What we see in our world is nothing new. Early Christian thought about sexuality was greatly influenced by Greek thought — that the body was the prison of the soul, resulting in two divergent ideas — that what I do with my body doesn’t matter (licentiousness), or that my body is to be punished and dealt with harshly (asceticism and legalism).
That influence was seen in the Roman Empire where four kinds of marriages were common —
- “Tent companionship” between a man and a woman slave — but only as long as owner wanted.
- “Common law marriage” — recognized as married after 1 year of cohabitating.
- “Purchased marriage” — a father would sell his daughter to a man.
- “Traditional marriage” — the ceremony looked much like our wedding ceremonies, yet even here divorce was common (some were married 20+ times!).
“The early church had members that had lived together, and were still living together, under all four marriage arrangements. It also had those who had multiple marriages and divorces. Not only that, but some believers had gotten the notion that being single and celibate was more spiritual than being married, and they disparaged marriage entirely. Perhaps someone was teaching that sex was ‘unspiritual’ and should be altogether forsaken.” [MacArthur, 1 Corinthians, 154.]
All of this produced a slogan that had apparently been quoted in the Corinthian letter to Paul — “it is good for a man not to touch a woman” (7:1). This was proposed even for those who were married. “If angels do not have sexual relationships (Lk. 20:35), then that’s good for us too” was the idea.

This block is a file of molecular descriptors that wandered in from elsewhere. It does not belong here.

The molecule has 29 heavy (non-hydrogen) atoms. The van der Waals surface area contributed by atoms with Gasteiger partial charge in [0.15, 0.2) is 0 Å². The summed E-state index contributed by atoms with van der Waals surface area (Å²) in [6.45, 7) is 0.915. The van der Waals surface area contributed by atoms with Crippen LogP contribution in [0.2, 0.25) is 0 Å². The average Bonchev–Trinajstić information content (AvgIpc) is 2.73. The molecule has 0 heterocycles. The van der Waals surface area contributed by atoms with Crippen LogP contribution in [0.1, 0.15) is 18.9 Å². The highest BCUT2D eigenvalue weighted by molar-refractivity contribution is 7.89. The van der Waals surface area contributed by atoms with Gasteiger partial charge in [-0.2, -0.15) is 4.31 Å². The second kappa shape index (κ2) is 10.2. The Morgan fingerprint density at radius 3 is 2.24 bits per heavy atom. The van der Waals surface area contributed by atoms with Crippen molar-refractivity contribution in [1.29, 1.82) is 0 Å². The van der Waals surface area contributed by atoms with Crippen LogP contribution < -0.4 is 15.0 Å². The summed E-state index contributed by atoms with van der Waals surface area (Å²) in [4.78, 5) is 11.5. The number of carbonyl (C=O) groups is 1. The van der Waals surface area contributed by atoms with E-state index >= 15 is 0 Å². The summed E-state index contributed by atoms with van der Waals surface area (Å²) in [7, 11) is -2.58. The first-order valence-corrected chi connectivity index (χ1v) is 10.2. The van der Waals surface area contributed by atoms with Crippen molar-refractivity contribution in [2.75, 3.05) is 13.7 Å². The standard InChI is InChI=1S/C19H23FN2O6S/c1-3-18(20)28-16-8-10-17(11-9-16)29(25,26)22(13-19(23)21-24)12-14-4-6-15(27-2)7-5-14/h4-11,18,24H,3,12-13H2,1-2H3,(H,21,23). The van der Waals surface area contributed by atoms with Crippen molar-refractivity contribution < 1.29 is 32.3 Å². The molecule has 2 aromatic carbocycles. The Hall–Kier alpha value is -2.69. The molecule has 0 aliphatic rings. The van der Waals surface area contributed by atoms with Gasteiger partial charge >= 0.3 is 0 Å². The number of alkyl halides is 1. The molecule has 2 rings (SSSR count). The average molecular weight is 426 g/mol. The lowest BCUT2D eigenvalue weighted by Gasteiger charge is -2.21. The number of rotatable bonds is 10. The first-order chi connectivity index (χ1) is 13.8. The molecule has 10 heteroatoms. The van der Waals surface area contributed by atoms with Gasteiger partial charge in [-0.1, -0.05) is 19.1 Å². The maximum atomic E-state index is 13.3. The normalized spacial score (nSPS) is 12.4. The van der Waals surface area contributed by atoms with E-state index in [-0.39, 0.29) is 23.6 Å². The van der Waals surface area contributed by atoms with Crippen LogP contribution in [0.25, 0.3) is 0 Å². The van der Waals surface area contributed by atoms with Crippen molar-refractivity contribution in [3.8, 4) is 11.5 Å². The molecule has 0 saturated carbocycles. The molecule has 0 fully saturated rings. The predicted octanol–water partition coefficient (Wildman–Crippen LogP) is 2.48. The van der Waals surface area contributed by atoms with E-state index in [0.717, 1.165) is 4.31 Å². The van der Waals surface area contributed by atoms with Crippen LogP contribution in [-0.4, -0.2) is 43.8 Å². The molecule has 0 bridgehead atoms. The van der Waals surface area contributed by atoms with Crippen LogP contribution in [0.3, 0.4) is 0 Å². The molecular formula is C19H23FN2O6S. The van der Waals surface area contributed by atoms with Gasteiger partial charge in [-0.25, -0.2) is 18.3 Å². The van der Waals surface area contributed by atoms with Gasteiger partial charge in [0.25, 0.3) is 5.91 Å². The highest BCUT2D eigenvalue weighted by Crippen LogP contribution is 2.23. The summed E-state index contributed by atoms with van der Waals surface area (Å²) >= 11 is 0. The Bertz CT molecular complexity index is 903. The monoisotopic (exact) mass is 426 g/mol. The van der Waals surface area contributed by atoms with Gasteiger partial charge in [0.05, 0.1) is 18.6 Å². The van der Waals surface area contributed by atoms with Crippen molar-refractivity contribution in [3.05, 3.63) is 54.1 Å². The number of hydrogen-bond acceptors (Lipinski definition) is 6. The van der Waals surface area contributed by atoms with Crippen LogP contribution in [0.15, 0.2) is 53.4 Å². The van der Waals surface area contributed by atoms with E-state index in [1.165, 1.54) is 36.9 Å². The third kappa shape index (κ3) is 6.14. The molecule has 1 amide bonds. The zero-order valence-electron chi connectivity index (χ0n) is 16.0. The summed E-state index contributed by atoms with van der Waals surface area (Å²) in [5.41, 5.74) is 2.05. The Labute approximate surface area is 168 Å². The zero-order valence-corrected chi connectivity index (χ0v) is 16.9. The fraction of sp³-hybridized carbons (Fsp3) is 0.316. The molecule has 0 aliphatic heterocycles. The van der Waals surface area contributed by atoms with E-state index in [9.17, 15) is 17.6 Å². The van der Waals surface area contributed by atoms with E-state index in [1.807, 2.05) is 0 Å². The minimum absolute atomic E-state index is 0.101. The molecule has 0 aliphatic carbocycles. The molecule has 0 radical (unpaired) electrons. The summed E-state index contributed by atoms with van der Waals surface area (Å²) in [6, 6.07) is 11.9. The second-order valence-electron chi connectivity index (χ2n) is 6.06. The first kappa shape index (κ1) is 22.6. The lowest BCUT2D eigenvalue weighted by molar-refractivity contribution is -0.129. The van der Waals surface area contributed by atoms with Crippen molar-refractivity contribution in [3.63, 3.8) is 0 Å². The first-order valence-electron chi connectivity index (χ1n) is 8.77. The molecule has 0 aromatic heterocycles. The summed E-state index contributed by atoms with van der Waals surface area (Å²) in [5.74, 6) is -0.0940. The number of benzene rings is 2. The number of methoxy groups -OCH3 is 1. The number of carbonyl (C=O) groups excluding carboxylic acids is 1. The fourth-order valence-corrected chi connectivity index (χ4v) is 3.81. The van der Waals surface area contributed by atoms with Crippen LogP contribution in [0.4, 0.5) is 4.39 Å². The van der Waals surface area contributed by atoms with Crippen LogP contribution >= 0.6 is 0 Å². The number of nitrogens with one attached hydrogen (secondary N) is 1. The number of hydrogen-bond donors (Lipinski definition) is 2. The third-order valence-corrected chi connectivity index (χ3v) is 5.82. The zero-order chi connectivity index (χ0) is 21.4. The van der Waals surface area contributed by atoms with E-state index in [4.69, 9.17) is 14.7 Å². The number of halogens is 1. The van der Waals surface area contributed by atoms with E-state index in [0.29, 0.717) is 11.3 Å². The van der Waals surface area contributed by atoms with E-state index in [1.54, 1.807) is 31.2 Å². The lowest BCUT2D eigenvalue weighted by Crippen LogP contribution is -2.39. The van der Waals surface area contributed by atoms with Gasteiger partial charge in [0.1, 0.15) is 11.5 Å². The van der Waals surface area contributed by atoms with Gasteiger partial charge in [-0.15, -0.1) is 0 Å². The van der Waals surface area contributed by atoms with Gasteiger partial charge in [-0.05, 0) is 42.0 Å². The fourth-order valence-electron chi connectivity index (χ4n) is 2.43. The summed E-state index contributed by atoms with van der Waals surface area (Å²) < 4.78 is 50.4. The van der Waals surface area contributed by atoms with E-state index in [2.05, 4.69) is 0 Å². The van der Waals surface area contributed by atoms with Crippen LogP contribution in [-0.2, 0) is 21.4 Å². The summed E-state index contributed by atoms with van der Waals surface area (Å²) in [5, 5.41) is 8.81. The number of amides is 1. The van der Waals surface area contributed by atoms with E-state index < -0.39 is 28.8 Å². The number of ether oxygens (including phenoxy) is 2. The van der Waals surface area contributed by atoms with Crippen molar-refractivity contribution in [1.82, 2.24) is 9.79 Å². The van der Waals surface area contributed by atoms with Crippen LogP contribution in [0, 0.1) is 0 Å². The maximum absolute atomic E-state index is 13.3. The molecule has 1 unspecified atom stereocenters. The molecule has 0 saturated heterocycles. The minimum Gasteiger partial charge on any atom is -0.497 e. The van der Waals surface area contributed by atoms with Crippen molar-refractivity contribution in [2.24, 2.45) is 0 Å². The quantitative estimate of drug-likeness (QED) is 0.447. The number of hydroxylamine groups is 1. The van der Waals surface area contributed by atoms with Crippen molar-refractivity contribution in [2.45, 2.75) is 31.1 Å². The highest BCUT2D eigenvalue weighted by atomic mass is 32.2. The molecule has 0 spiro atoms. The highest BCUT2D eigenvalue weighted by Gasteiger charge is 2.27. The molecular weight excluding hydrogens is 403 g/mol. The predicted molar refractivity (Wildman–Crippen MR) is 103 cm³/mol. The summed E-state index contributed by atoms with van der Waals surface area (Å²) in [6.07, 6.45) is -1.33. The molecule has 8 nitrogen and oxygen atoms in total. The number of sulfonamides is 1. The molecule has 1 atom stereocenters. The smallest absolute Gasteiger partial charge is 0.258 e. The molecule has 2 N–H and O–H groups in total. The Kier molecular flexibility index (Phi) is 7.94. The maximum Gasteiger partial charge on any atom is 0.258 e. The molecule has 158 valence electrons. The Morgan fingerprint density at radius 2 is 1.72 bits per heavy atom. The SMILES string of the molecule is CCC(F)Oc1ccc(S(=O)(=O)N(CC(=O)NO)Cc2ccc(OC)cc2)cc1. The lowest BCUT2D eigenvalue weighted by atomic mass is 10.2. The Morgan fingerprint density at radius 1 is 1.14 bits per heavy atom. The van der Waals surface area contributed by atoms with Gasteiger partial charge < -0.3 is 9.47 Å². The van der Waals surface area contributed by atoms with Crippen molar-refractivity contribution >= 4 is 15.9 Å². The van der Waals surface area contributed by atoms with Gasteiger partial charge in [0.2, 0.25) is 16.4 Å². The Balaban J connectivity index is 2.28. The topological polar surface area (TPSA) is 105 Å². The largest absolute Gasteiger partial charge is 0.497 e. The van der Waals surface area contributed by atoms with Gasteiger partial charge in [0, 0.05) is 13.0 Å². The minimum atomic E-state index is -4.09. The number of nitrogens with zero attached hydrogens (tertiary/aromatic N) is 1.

Paul was writing to correct that faulty thinking — external pressures had left the church confused. The same kinds of things are occurring in the church today.
- Some are abusing spiritual liberty and physical desires into a cornucopia of sexual indulgence.
- Some withhold from God-given, God-approved marital love for a variety of reasons.
Both have distorted views of sexuality. The libertine needs to understand (and act on) the real path to sexual joy (6:18a). The legalist needs to understand (and act on) God’s gift of sexuality in marriage.
And if this is the way it was in the early church, we should take encouragement that there is hope for us!
So here is where we are going today:
Sex is a gift from God to be used in marriage alone to reflect God’s glory.
- God’s Purposes in Our Gender and Sexuality
- God created all mankind to reflect His image (Gen. 1:27a)
- God created us gender-specific to reflect His image (Gen. 1:27b)
- God created marriage as the single expression of our sexuality (Gen. 2:24-25; Mt. 19:5-6)
- God created marital sex for procreation and enjoyment (Gen. 2:24-25; Prov. 5:15-19)
- God created sexual parameters for our protection and His glory (Gen. 1:27; 1 Th. 4:3-5; Prov. 5-7)
- Our Purposes in the Use of Our Sexuality
- Our sexuality is a reflection of what we desire (Lk. 6:45; Mt. 5:27-30)
- Our sexuality in marriage is a gift to give, not a right to take (1 Cor. 7:3-5)
- Our sexuality in marriage is a reflection of our union with Christ (Eph. 5:1-2, 32-33)
Download the rest of this sermon on a biblical perspective of sexuality.
The audio will be posted on the GBC website later today.